This page is the most recently created of the three - it was established on March 30, 2023. Consequently, it has much fewer followers and readers - 203,000 for each. Once again, we kindly request your support through likes and shares.
In contrast to the prior two pages, this one features a distinctive cover - a “Ukraine Now” inscription against a yellow backdrop. We’ve managed to uncover a Telegram channel with an identical name and questionable content.
Much like the preceding page, there’s a visitor review here. Ihor Manzhos doesn’t endorse the page either, as he believes it contains “questionable content” and uses links for information collection. He’s right, as the page is indeed gathering data in favour of russia, to the detriment of our nation and its citizens.
All three pages share similar content and endorse the “info24 co ua” and “top pndlmndlnews fun” trash websites, through which they draw in millions of people with their posts. We slightly altered the names of the sites to evade Facebook’s blocking measures. If only Facebook could tackle fake pages and posts like these so effectively! But no, it appears to focus on silencing critics (this statement is drawn from our own experiences).
What’s funny is that one of these sites published a post burying Kirkorov on September 9. This is an immensely popular scheme that we previously discussed. These types of posts populate social media, each directing users to its own site. Most of these sites are constructed using templates from platforms such as Wordpress, HitMag, Vercel.app, etc.
Their design is minimalistic, devoid of any contact information. In addition to the typical com.ua and info domains, these sites also include domains from russia (.ru), Armenia (.am), and even the former soviet union (.su). Beyond serving propaganda purposes, these sites can be leveraged for monetization. You can find more information on this topic here.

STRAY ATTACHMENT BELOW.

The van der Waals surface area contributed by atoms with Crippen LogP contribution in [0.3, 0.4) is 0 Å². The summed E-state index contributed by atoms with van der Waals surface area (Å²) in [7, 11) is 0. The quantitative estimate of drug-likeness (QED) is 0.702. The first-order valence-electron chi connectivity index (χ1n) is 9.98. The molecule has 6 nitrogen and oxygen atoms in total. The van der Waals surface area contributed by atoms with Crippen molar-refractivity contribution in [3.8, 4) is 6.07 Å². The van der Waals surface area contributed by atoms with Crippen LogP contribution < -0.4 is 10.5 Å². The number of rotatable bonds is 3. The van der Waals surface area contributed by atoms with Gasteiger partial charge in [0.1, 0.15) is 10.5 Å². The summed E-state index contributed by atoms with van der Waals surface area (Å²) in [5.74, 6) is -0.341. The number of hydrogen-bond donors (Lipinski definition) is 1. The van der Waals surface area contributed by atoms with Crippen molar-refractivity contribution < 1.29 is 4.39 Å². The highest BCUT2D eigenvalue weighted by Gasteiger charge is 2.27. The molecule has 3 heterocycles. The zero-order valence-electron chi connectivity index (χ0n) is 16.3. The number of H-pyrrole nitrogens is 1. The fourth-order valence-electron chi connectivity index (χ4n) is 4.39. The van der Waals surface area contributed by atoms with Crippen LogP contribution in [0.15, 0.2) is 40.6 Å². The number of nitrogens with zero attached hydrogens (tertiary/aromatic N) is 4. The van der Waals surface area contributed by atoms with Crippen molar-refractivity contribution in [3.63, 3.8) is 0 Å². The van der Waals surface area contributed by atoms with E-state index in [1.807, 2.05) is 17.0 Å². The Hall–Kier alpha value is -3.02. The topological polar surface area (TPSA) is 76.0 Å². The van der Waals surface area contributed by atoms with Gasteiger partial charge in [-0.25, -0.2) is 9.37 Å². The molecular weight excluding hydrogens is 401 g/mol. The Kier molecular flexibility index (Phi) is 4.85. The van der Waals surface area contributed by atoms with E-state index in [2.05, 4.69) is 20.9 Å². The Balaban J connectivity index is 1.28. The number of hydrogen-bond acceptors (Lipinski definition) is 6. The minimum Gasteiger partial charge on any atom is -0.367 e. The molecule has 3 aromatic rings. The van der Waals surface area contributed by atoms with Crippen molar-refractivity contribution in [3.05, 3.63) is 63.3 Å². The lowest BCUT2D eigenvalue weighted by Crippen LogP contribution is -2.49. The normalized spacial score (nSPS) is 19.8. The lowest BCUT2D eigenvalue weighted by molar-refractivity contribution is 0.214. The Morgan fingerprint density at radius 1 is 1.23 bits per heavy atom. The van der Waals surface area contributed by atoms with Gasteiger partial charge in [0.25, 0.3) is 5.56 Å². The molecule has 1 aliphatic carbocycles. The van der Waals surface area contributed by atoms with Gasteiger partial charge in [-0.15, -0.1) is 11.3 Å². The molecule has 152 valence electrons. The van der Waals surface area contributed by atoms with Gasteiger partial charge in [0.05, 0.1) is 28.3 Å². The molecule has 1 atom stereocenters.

In the case of the two sites that promote the three pages we’re discussing today, the thematic top-level domain is “fun.” Within this domain, it’s possible to register domains in Cyrillic.
Take notice of the letter substitutions employed by pages and trash sites of this nature. In their posts, the kremlin minions replace Cyrillic letters with visually similar Latin counterparts: E, u, p, o, i, c, y, x, a. Furthermore, the letter “o” is transformed into “0” or zero.
This tactic is intentional; it’s a means to elude search engine algorithms capable of blocking fake news. In the past, such headlines weren’t indexed, thus remaining hidden from the system’s view. However, this lifehack has limited effect today, as the world continues to evolve, and search engines, too, adapt and improve. We discussed this topic in more detail previously (check out the interesting conversation in the comments).
To conclude, we’d like to say that the photo featured in these propaganda posts dates back to the onset of the war (not the full-scale invasion, but the war in August 2014). It depicts Ukrainian prisoners of war, forced by the occupiers, to clean up the russian-occupied town of Snizhne. This image is quite popular and is even employed by Ukrainian media as an illustrative photo in articles about the present war.
We’ve already given detailed and repetitive explanations regarding the potential harm associated with the publication of data concerning missing and captured servicemen: